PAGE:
There are logistical problems that have come up during the implementation of this massive financial transformation, but isn't the government working on a war footing to get everything back to normal? People in the government are humans, give them a break. Does the house that hosts a wedding turn normal overnight? Think, think.

Yes, there are still serpentine queues outside ATMs, maddening crowd at bank branches and some lives that have been unfortunately lost.

The Reserve Bank of India in one its directives said that "it has been decided that banks shall waive levy of ATM charges for all transactions (inclusive of both financial and non-financial transactions) by savings bank customers done at their own banks’ ATMs as well as at other banks’ ATMs, irrespective of the number of transactions during the month" until 30 December 2016. Isn't this helpful?

On 17 November, the central bank reiterated that there is sufficient cash in the country.

"The Reserve Bank of India has once again clarified today that there is sufficient supply of notes consequent upon increased production which started nearly two months ago. Members of public are requested not to panic or hoard currency notes," a RBI statement said.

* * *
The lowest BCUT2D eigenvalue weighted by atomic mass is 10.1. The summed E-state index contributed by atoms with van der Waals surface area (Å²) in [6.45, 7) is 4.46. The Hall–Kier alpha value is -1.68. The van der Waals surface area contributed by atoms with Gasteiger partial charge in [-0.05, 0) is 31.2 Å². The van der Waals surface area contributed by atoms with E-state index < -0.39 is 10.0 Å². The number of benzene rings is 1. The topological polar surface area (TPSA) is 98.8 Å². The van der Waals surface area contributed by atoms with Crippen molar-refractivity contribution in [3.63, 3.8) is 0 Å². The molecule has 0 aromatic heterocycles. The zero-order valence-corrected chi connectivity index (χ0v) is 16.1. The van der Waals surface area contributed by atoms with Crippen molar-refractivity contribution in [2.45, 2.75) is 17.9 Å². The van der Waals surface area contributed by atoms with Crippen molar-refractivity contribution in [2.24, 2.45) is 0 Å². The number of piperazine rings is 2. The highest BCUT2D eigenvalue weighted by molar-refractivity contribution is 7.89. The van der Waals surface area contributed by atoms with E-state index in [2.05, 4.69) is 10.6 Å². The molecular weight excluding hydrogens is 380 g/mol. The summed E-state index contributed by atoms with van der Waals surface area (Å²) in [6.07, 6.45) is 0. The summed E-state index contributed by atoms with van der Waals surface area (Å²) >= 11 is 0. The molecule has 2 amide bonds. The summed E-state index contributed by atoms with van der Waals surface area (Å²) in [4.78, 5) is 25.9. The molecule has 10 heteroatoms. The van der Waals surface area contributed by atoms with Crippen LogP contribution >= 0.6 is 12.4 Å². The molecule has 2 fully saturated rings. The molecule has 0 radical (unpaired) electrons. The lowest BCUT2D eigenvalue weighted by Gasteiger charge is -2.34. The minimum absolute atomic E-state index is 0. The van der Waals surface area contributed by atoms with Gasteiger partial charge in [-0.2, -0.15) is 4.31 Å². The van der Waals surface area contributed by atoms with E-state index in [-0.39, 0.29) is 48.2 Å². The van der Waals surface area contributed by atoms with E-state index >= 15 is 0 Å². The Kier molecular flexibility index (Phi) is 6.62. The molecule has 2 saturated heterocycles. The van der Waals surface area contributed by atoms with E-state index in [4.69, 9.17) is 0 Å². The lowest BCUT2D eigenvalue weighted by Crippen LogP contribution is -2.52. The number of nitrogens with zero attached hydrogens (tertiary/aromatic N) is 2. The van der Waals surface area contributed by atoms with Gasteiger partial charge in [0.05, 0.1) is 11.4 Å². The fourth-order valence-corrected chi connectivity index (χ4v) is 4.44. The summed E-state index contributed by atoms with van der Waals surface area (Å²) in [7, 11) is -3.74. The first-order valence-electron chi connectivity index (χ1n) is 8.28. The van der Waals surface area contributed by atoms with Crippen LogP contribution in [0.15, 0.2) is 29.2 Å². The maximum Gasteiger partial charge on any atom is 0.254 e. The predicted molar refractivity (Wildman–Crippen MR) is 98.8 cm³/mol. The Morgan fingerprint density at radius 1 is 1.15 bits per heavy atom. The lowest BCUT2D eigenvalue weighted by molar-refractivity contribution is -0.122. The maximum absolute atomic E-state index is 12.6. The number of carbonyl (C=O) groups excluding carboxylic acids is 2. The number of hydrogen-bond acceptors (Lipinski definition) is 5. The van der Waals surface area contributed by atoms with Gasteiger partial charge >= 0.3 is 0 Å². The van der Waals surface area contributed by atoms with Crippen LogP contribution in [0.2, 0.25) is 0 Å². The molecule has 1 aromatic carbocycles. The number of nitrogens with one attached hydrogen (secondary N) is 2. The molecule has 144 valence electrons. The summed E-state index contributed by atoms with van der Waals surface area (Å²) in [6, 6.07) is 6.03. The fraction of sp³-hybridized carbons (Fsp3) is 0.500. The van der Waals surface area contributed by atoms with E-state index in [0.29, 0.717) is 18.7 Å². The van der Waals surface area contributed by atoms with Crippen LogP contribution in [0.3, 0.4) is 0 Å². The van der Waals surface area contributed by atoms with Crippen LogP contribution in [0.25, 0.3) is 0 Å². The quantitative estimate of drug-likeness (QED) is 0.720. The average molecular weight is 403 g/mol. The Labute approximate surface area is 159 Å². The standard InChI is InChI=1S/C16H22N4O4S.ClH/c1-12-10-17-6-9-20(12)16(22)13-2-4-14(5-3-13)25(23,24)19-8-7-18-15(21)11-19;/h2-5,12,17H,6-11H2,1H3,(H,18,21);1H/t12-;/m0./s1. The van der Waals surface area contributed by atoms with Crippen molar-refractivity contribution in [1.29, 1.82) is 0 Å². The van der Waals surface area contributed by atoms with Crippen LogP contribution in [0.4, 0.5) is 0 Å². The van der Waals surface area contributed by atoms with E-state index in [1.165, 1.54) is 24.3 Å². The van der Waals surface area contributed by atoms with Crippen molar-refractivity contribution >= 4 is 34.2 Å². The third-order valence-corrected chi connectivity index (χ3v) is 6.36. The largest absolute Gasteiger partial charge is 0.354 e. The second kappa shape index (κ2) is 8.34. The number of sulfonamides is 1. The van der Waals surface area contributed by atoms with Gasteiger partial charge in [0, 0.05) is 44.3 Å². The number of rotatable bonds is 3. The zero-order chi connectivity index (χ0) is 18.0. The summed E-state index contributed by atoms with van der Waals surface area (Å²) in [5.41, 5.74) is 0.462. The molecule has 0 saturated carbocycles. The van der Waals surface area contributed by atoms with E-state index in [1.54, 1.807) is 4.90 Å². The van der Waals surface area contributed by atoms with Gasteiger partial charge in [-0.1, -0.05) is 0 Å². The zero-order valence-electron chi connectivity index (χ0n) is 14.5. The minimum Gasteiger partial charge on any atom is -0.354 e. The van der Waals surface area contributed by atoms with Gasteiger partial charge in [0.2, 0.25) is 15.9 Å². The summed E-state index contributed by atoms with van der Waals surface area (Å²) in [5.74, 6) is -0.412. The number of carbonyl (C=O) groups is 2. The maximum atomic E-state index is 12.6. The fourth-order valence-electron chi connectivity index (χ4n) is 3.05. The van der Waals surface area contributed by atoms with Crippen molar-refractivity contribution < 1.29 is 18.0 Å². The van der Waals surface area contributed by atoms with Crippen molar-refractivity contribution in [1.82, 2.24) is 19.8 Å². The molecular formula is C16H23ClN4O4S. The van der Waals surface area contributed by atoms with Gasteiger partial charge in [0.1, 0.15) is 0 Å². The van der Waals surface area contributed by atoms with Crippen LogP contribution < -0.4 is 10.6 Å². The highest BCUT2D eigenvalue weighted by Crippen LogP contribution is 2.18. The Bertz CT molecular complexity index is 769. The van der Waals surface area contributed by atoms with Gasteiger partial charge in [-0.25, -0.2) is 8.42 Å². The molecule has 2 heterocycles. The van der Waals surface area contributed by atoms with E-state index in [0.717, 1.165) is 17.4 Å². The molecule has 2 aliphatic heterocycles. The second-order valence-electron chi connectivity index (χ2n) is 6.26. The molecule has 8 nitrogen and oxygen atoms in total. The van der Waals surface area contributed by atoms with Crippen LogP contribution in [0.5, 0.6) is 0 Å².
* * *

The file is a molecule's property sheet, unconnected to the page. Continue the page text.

Even as this piece was being written, ICICI Bank managing director and CEO Chanda Kochhar on Thursday said that queues at ATMs and crowd at branches are getting thinner by the day. In an interview to CNBC-TV18, Kochhar said that post "the demonetisation move by the government has led to a spurt in value of transactions done via mobile and other online modes." Isn't that a small step while making a giant leap towards digital India? The critics prefer silence, perhaps.

For all the Kejriwals and Banerjees, who lean on common men for the sake of (ahem!) common men, these are the few quick bites on demonetisation for your (in)digestive system.

Madam Chief Minister (of West Bengal), perhaps your sources might have already told you that traders from Azad Mandi have actually protested against the nuisance that you created there a couple of days ago demanding roll back of the demonetisation move.

Given the magnitude of the situation, all flying things from aircraft to choppers have been used to transport cash. Even defence jets are on standby to transfer cash whenever needed.

There are valid reasons why ATMs are unable to cope up with the pressure of this mammoth proportion.